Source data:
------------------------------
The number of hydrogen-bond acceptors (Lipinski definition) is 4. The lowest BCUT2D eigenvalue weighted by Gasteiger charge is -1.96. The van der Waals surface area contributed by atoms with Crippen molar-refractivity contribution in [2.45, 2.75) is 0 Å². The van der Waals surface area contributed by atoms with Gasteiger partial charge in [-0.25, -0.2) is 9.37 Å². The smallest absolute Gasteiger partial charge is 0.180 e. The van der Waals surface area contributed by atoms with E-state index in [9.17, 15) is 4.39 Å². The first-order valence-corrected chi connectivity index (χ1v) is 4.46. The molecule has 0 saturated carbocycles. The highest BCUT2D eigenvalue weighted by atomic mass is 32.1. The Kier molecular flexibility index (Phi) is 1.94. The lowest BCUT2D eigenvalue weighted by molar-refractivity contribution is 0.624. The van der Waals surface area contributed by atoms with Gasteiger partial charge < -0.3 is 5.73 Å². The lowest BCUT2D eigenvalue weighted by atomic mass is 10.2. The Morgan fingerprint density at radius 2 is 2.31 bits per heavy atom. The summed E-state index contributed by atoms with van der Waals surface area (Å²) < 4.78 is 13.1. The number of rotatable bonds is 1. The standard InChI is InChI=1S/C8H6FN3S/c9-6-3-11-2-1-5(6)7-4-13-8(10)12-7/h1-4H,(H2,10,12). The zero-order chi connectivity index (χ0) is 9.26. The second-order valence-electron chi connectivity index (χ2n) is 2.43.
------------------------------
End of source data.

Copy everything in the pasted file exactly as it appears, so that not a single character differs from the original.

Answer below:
The number of hydrogen-bond acceptors (Lipinski definition) is 4. The lowest BCUT2D eigenvalue weighted by Gasteiger charge is -1.96. The van der Waals surface area contributed by atoms with Crippen molar-refractivity contribution in [2.45, 2.75) is 0 Å². The van der Waals surface area contributed by atoms with Gasteiger partial charge in [-0.25, -0.2) is 9.37 Å². The smallest absolute Gasteiger partial charge is 0.180 e. The van der Waals surface area contributed by atoms with E-state index in [9.17, 15) is 4.39 Å². The first-order valence-corrected chi connectivity index (χ1v) is 4.46. The molecule has 0 saturated carbocycles. The highest BCUT2D eigenvalue weighted by atomic mass is 32.1. The Kier molecular flexibility index (Phi) is 1.94. The lowest BCUT2D eigenvalue weighted by molar-refractivity contribution is 0.624. The van der Waals surface area contributed by atoms with Gasteiger partial charge < -0.3 is 5.73 Å². The lowest BCUT2D eigenvalue weighted by atomic mass is 10.2. The Morgan fingerprint density at radius 2 is 2.31 bits per heavy atom. The summed E-state index contributed by atoms with van der Waals surface area (Å²) < 4.78 is 13.1. The number of rotatable bonds is 1. The standard InChI is InChI=1S/C8H6FN3S/c9-6-3-11-2-1-5(6)7-4-13-8(10)12-7/h1-4H,(H2,10,12). The zero-order chi connectivity index (χ0) is 9.26. The second-order valence-electron chi connectivity index (χ2n) is 2.43.